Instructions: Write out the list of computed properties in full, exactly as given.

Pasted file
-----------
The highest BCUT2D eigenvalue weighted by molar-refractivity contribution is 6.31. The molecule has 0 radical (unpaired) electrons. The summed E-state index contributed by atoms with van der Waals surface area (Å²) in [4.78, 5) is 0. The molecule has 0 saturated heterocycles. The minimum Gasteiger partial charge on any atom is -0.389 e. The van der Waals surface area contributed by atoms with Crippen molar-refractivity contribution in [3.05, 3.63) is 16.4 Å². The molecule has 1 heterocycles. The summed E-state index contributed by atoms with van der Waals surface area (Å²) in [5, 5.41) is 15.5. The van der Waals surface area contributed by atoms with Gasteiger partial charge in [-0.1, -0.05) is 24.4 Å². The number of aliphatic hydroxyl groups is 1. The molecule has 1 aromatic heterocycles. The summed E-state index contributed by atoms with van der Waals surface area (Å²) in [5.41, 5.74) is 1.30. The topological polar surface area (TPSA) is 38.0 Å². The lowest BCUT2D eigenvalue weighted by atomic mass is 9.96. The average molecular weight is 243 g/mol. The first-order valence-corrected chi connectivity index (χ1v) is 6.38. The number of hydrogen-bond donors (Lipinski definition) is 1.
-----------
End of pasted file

The highest BCUT2D eigenvalue weighted by molar-refractivity contribution is 6.31. The molecule has 0 radical (unpaired) electrons. The summed E-state index contributed by atoms with van der Waals surface area (Å²) in [4.78, 5) is 0. The molecule has 0 saturated heterocycles. The minimum Gasteiger partial charge on any atom is -0.389 e. The van der Waals surface area contributed by atoms with Crippen molar-refractivity contribution in [3.05, 3.63) is 16.4 Å². The molecule has 1 heterocycles. The summed E-state index contributed by atoms with van der Waals surface area (Å²) in [5, 5.41) is 15.5. The van der Waals surface area contributed by atoms with Gasteiger partial charge in [-0.1, -0.05) is 24.4 Å². The number of aliphatic hydroxyl groups is 1. The molecule has 1 aromatic heterocycles. The summed E-state index contributed by atoms with van der Waals surface area (Å²) in [5.41, 5.74) is 1.30. The topological polar surface area (TPSA) is 38.0 Å². The lowest BCUT2D eigenvalue weighted by atomic mass is 9.96. The average molecular weight is 243 g/mol. The first-order valence-corrected chi connectivity index (χ1v) is 6.38. The number of hydrogen-bond donors (Lipinski definition) is 1.